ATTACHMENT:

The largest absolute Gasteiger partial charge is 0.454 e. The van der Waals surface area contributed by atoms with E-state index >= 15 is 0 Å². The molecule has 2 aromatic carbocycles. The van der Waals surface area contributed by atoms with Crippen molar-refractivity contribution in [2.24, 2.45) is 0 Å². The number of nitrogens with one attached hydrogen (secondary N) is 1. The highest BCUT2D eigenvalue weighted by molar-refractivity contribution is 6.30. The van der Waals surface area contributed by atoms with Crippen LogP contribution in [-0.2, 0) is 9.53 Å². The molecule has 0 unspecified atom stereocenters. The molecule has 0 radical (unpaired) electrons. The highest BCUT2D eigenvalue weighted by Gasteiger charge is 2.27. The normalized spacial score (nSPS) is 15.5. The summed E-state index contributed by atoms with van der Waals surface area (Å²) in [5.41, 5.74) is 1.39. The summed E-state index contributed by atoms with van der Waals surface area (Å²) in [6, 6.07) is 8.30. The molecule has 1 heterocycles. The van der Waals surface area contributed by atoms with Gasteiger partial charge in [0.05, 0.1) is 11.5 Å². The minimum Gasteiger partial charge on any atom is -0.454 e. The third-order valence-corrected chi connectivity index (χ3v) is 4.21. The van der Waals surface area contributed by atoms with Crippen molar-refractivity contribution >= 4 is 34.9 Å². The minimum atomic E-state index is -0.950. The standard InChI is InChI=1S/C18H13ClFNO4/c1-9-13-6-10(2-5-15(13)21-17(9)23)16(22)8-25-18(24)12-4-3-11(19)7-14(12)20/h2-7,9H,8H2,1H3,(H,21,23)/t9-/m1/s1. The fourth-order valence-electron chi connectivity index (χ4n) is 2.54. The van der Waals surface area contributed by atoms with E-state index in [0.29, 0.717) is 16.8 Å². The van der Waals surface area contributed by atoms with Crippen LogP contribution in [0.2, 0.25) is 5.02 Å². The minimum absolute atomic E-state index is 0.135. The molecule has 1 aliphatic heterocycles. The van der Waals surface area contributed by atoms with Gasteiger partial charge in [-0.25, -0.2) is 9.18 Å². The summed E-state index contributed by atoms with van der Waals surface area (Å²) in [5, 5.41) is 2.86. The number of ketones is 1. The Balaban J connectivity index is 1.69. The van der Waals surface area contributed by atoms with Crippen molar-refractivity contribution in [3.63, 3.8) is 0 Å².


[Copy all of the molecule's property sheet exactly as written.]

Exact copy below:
The largest absolute Gasteiger partial charge is 0.454 e. The van der Waals surface area contributed by atoms with E-state index >= 15 is 0 Å². The molecule has 2 aromatic carbocycles. The van der Waals surface area contributed by atoms with Crippen molar-refractivity contribution in [2.24, 2.45) is 0 Å². The number of nitrogens with one attached hydrogen (secondary N) is 1. The highest BCUT2D eigenvalue weighted by molar-refractivity contribution is 6.30. The van der Waals surface area contributed by atoms with Crippen LogP contribution in [-0.2, 0) is 9.53 Å². The molecule has 0 unspecified atom stereocenters. The molecule has 0 radical (unpaired) electrons. The highest BCUT2D eigenvalue weighted by Gasteiger charge is 2.27. The normalized spacial score (nSPS) is 15.5. The summed E-state index contributed by atoms with van der Waals surface area (Å²) in [5.41, 5.74) is 1.39. The summed E-state index contributed by atoms with van der Waals surface area (Å²) in [6, 6.07) is 8.30. The molecule has 1 heterocycles. The van der Waals surface area contributed by atoms with Gasteiger partial charge in [0.05, 0.1) is 11.5 Å². The minimum Gasteiger partial charge on any atom is -0.454 e. The third-order valence-corrected chi connectivity index (χ3v) is 4.21. The van der Waals surface area contributed by atoms with Crippen molar-refractivity contribution >= 4 is 34.9 Å². The minimum atomic E-state index is -0.950. The standard InChI is InChI=1S/C18H13ClFNO4/c1-9-13-6-10(2-5-15(13)21-17(9)23)16(22)8-25-18(24)12-4-3-11(19)7-14(12)20/h2-7,9H,8H2,1H3,(H,21,23)/t9-/m1/s1. The fourth-order valence-electron chi connectivity index (χ4n) is 2.54. The van der Waals surface area contributed by atoms with E-state index in [0.29, 0.717) is 16.8 Å². The van der Waals surface area contributed by atoms with Crippen LogP contribution in [0.2, 0.25) is 5.02 Å². The minimum absolute atomic E-state index is 0.135. The molecule has 1 aliphatic heterocycles. The van der Waals surface area contributed by atoms with Gasteiger partial charge in [-0.25, -0.2) is 9.18 Å². The summed E-state index contributed by atoms with van der Waals surface area (Å²) in [5, 5.41) is 2.86. The number of ketones is 1. The Balaban J connectivity index is 1.69. The van der Waals surface area contributed by atoms with Crippen molar-refractivity contribution in [3.63, 3.8) is 0 Å².